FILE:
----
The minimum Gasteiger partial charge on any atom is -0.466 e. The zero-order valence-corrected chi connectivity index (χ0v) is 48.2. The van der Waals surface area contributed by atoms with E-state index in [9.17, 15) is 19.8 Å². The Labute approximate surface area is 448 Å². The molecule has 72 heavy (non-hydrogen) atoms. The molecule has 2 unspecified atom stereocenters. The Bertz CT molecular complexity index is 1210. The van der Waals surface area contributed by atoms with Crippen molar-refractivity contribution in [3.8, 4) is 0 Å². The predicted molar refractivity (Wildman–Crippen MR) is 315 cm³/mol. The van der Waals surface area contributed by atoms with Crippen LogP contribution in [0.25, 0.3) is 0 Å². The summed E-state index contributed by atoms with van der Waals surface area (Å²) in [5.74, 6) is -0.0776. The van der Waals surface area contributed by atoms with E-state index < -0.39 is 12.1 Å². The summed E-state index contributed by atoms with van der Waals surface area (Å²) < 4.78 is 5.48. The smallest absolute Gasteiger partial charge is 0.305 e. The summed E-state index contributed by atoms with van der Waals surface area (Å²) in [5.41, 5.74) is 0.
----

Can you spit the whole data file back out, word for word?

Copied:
The minimum Gasteiger partial charge on any atom is -0.466 e. The zero-order valence-corrected chi connectivity index (χ0v) is 48.2. The van der Waals surface area contributed by atoms with E-state index in [9.17, 15) is 19.8 Å². The Labute approximate surface area is 448 Å². The molecule has 72 heavy (non-hydrogen) atoms. The molecule has 2 unspecified atom stereocenters. The Bertz CT molecular complexity index is 1210. The van der Waals surface area contributed by atoms with Crippen molar-refractivity contribution in [3.8, 4) is 0 Å². The predicted molar refractivity (Wildman–Crippen MR) is 315 cm³/mol. The van der Waals surface area contributed by atoms with Crippen LogP contribution in [0.25, 0.3) is 0 Å². The summed E-state index contributed by atoms with van der Waals surface area (Å²) in [5.74, 6) is -0.0776. The van der Waals surface area contributed by atoms with E-state index < -0.39 is 12.1 Å². The summed E-state index contributed by atoms with van der Waals surface area (Å²) < 4.78 is 5.48. The smallest absolute Gasteiger partial charge is 0.305 e. The summed E-state index contributed by atoms with van der Waals surface area (Å²) in [5.41, 5.74) is 0.